Mu­si­cal Chairs

Nine prime min­is­ters in ten years in not very good news for a nascent democ­racy. Is Nepal on the right track?

Southasia - - CONTENTS - By Saira Owais Adil

The world is watch­ing Nepal as it makes its next move.

Nepal’s present pol­i­tics ap­pear like a game of mu­si­cal chairs, con­tested by the dom­i­nant political par­ties in quest of a lead role that could en­sure their fu­ture in the coun­try

The Maoist and Uni­fied Marx­ist Com­mu­nist Party as well as the Nepali Congress are the main political forces that vie for seats in the par­lia­ment; they are also crit­i­cized for greed of power. That was per­haps one of the rea­sons why K.P. Oli de­cided to step down.

He be­longs to the Com­mu­nist Party of Nepal and served only for nine months. Oli took charge on a “gen­tle­man’s un­der­stand­ing” with the coali­tion part­ners that the premier­ship was to be ro­tated with the other part­ners ev­ery nine months. The ro­ta­tion for­mula, how­ever, did not work well and the Maoists, on not get­ting their due turn, with­drew sup­port and in­sti­gated a no-con­fi­dence mo­tion. Had Oli not re­signed, there was a prob­a­bil­ity that he would lose the mo­tion, lead­ing to a dis­grace re­moval.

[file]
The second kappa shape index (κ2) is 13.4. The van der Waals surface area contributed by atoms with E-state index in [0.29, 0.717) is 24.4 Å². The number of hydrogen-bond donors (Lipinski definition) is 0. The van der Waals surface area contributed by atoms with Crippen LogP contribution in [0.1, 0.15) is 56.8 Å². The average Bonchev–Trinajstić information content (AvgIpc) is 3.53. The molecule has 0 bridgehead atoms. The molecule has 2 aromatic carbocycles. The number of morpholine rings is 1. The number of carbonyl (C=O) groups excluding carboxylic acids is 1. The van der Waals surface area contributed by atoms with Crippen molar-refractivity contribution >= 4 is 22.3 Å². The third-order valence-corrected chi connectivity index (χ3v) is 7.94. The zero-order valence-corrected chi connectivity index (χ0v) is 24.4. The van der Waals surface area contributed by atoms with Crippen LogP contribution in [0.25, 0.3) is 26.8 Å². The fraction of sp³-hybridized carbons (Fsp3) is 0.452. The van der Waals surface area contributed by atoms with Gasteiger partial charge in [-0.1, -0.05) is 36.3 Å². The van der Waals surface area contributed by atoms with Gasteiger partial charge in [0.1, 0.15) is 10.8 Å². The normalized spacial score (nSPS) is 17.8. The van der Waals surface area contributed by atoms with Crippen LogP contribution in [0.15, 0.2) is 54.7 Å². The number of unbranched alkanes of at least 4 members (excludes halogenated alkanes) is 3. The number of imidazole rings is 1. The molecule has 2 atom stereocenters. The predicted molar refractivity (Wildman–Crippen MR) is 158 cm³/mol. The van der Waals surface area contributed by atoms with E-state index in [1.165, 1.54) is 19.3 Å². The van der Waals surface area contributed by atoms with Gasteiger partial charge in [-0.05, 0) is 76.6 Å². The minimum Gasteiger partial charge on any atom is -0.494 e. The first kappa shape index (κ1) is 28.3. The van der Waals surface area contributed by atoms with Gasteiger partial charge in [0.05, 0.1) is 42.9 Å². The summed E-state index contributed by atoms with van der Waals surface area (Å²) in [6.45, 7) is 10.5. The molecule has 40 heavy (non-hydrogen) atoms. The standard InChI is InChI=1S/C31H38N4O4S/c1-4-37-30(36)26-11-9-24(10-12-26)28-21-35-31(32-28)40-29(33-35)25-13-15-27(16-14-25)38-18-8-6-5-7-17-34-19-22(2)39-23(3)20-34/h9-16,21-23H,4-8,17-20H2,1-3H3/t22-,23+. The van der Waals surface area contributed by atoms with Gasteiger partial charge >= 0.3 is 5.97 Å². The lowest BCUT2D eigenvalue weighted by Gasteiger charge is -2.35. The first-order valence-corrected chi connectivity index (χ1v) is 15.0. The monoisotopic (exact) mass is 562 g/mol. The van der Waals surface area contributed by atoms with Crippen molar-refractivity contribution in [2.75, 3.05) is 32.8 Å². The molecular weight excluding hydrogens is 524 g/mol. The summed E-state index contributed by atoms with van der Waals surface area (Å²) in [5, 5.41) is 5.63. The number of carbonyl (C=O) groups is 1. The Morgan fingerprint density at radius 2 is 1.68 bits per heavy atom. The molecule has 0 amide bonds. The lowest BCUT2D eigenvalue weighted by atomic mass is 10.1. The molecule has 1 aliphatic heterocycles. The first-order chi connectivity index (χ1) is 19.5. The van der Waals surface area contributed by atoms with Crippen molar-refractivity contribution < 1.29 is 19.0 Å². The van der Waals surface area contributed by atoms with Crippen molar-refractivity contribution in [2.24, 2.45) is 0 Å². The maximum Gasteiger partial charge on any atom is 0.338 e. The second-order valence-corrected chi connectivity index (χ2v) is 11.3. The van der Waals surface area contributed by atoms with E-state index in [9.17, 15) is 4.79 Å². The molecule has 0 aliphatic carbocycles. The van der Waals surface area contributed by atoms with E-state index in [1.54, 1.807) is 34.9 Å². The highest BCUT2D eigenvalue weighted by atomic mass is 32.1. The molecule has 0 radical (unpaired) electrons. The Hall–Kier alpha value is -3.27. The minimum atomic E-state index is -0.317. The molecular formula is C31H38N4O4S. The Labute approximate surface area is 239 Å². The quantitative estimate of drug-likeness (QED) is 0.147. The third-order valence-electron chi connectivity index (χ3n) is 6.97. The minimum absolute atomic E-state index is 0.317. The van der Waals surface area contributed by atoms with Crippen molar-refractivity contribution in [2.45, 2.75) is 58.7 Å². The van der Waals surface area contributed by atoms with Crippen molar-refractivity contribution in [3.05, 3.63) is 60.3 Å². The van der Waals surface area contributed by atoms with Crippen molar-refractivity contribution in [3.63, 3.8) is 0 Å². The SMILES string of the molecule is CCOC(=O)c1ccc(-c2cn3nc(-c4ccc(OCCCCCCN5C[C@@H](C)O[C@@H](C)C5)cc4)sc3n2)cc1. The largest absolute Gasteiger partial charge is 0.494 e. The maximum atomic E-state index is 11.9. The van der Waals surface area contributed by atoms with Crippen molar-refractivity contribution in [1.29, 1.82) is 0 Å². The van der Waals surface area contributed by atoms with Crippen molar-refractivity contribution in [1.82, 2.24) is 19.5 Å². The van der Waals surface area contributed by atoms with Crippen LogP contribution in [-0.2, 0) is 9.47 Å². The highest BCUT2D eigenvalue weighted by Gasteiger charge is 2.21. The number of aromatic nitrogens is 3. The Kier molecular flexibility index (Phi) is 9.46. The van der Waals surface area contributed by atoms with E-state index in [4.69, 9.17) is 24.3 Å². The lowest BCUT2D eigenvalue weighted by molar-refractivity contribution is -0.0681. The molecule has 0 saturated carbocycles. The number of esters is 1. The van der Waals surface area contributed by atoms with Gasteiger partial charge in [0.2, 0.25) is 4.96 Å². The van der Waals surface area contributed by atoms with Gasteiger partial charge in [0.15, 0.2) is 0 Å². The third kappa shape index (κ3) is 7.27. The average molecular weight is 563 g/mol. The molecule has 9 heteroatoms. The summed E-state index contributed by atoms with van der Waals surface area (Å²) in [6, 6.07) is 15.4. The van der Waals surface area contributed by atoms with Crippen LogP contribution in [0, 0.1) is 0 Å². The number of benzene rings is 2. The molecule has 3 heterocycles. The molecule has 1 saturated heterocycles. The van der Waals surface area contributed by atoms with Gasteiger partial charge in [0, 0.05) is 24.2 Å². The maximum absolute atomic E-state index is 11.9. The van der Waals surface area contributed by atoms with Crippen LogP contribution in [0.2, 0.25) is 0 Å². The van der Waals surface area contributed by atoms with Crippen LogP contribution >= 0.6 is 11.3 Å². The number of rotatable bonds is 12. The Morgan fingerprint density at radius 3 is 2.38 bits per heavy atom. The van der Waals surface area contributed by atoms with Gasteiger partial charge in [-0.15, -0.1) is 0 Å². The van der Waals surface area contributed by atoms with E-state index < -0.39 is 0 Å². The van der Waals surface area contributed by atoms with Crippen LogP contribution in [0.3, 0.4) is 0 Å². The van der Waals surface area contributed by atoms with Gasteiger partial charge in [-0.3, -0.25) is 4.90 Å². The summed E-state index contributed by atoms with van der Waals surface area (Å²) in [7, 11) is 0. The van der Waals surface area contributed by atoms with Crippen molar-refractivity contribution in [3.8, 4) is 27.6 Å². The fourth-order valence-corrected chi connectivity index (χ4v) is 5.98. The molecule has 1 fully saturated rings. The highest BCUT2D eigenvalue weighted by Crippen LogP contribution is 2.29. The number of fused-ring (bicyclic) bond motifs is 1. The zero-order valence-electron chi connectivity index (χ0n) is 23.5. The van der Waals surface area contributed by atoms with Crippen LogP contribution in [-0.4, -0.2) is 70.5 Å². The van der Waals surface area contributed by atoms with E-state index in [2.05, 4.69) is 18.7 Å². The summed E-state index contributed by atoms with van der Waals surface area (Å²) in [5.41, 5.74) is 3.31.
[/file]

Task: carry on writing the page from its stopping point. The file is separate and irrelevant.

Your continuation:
Oli was Nepal’s eighth premier in the last 10 years. The in­sta­bil­ity he brought in was trig­gered by the tur­moil in the sys­tem ever since the killing of the royal fam­ily in 2001. Nepal’s trans­for­ma­tion to a fed­eral repub­lic in May 2008 brought to an end 240 years of royal rule. But this has not yet been wel­comed as a strong no­tion as far as the coun­try’s over­all so­cial and eco­nomic growth is con­cerned.

Some prom­i­nent rea­sons that led to the end of Oli’s regime: • Fail­ure to hon­our the gen­tle­man’s

Newspapers in English

Newspapers from Pakistan

© PressReader. All rights reserved.